This feature is dedicated to our #NoChangeNoFuture initiative. From the Women’s March, to Australia voting yes to same sex marriage, and the #MeToo movement, 2017 taught us to look beyond ourselves and come together as a collective of powerful women who are writing our own history. Join us as we cancel setting one-dimensional personal resolutions this January and commit to being the change we want to see. Because without change, there is no future.
I was 14 when I started working in the beauty industry (and working at all, for that matter). I was employed as a sales assistant at the affordable beauty heaven more commonly known as Priceline, and it was fantastic. It opened me up to a world of Rimmel lipgloss, and Clean & Clear three-step programs. Right from the start, I was hooked.
I worked there for seven years before I moved on to work my way through university as a beauty adviser for luxury brands in department stores. The obsession grew, and after months spent interning at beauty PR agencies, I finally found my calling in the wonderful world of beauty journalism.
Nine years down, and aside from ditching the Clean & Clear three-step skincare routine for a more science-based approach—my thoughts have definitely shifted.
Read on for all of my beauty industry feels.
When I think back to the first real "beauty" product I ever bought (other than Lip Smackers, Impulse body spray, and glitter hair gel), it was actually a can of Nivea deodorant (fun fact: I still use Nivea for the underarm department). I acted as if it was a bottle of Serge Lutens perfume—I thought it smelt out-of-this-world amazing. The next investment was the Clean & Clear face wash mentioned above. It was yellow, and left my tender pre-pubescent skin tight and flaky—I loved it. Next came Covergirl Clean Liquid Makeup ($16) (it's still available), and the Maybelline Great Lash Mascara ($13)—I dare you to name a more iconic teenager duo?
Why, you ask, am I taking you on this trip down memory lane? Because these iconic purchases shaped what would evolve my view on the beauty industry. When I was 14, I used beauty products to firstly, impress my friends when I whipped a Clinique powder out of my school bag, but secondly, because they made me feel good.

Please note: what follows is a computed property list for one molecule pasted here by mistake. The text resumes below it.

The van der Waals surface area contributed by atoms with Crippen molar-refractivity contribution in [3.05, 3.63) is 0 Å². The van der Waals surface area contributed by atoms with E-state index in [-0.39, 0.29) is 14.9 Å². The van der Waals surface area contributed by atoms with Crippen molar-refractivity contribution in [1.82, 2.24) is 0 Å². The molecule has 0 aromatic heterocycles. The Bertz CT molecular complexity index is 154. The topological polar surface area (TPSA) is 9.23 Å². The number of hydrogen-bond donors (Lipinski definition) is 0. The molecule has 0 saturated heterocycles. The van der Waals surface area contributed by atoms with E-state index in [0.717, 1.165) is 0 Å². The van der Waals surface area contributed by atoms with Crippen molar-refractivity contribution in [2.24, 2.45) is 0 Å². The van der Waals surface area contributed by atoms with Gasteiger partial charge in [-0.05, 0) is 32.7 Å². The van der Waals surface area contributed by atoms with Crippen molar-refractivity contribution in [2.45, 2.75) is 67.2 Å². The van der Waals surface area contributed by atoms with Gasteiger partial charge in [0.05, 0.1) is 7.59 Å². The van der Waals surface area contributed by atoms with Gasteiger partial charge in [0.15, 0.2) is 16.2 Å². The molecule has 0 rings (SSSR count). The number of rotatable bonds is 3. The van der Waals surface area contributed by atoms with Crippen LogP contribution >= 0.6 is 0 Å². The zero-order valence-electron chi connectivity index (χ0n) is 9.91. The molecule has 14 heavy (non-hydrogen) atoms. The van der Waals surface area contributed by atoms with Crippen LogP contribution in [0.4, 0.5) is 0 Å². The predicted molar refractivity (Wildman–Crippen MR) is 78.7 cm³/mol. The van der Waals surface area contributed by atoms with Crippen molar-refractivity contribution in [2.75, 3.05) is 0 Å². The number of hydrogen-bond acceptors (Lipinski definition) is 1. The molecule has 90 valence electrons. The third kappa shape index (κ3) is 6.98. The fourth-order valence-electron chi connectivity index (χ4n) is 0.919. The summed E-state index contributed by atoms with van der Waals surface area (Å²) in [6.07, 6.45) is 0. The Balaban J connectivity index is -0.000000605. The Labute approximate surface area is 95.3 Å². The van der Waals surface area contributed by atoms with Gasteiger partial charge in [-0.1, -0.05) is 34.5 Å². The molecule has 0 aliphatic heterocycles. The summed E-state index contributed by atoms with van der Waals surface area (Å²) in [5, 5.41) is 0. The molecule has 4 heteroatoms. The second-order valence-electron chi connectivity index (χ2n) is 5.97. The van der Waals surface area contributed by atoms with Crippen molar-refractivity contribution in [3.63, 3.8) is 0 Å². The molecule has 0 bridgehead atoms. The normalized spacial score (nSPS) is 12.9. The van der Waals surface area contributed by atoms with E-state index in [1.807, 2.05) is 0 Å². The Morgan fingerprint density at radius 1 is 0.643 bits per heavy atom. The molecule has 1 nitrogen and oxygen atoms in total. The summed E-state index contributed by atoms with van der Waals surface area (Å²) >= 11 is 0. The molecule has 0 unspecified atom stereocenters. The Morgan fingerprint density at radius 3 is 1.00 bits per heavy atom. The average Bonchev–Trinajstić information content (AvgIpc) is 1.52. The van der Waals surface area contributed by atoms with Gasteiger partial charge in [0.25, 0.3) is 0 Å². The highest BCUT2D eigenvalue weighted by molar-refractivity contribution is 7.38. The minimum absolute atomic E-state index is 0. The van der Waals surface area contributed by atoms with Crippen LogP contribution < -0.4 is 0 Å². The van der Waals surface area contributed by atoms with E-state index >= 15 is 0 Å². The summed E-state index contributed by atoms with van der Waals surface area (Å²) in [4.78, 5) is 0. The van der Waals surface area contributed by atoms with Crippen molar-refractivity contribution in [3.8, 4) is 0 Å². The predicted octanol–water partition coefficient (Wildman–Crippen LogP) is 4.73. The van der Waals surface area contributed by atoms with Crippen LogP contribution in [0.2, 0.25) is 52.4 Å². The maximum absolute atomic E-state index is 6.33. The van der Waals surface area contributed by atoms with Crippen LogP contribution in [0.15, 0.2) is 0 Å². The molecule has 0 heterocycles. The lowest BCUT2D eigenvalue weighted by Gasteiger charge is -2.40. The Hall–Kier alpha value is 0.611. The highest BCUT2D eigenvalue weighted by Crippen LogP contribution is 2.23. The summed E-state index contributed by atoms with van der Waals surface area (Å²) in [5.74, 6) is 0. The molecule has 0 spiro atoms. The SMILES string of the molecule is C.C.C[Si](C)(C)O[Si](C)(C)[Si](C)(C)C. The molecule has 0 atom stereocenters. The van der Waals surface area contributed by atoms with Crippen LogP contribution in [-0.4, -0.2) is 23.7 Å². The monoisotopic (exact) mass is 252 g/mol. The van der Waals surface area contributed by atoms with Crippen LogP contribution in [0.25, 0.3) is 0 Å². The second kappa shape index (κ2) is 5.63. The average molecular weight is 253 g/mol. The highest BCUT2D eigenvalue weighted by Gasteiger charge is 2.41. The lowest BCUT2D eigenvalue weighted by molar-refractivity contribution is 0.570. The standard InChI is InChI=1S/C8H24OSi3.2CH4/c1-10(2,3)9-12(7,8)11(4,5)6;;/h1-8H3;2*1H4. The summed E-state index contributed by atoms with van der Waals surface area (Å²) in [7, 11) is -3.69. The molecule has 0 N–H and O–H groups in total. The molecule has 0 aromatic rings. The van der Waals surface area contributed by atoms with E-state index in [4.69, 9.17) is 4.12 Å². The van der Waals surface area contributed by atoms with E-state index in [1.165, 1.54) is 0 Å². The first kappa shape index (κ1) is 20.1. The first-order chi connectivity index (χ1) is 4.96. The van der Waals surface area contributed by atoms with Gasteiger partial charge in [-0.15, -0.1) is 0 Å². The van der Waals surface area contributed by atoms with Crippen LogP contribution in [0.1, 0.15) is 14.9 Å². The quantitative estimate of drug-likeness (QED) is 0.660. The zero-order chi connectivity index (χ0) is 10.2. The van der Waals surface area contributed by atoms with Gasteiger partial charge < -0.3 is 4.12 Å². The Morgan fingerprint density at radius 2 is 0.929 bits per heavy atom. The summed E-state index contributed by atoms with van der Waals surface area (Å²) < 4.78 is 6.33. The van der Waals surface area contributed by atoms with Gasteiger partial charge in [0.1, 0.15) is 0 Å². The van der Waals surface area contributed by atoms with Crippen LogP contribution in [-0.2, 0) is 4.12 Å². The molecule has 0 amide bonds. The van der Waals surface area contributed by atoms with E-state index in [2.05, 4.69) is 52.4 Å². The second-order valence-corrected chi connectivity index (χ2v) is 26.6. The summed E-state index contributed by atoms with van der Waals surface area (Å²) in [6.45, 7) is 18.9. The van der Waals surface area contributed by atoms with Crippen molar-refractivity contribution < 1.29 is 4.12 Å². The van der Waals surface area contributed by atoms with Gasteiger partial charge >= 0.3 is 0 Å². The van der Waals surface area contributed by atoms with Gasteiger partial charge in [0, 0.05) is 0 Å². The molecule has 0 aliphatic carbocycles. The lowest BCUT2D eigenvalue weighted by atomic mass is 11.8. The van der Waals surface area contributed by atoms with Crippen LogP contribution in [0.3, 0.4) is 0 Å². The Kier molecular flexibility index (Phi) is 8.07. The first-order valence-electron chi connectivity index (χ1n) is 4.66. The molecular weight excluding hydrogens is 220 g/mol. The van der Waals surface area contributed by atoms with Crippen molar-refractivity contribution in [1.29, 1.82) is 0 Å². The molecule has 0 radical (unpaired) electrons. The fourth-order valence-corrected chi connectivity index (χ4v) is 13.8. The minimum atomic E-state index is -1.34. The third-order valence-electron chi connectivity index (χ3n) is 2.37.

It has always annoyed me that people call the beauty industry fluffy, superficial, or fake. I understand where they are coming from, and maybe I'm biased, but to me, beauty has always been a weapon; a means to boost self-confidence. Beauty products have the power to transform not just the way that you look, but how you feel. How damn good is a blow dry? Or a dab of concealer on a pimple before a date? All of a sudden, you're #flawless. A hot, steaming bath doused with essential oils and L'Occitane Lavender Foaming Bath ($43) after a killer day at work? Bliss.
I'm not saying I need makeup or skincare or dry shampoo to look and feel beautiful, but if they give me a boost, what could possibly be fluffy or superficial about that?
On the flip side, I've watched the industry go through some interesting transitions in what has been a relatively short period of time. For years, it's been saturated with painfully perfect campaigns, and airbrushed models all designed to sell a dream. But now, I'm seeing brands take baby steps towards more relatable messaging and imagery. Many brands have even banned airbrushing completely (not that the Gigi's and Bella's of the world ever really needed it anyway). Negative connotations like "anti-ageing" are on the way out, and brands are more about encouraging consumers to have fun and experiment with beauty. Mind you, there's a long way to go.
These days, I don't employ a thick layer of Covergirl on a daily basis, but I still love the feel-good vibes I get when my skin glows thanks to a wash of IT Cosmetics. My approach to beauty, and the industry in general, is that less is more, and I'm forever skeptical of outlandish claims on the latest skin cream launch, but I still stand by my belief that for some (me included) skincare and cosmetics can be one of the greatest confidence boosters there is. And that is the reason that I'll probably never do anything else with my time.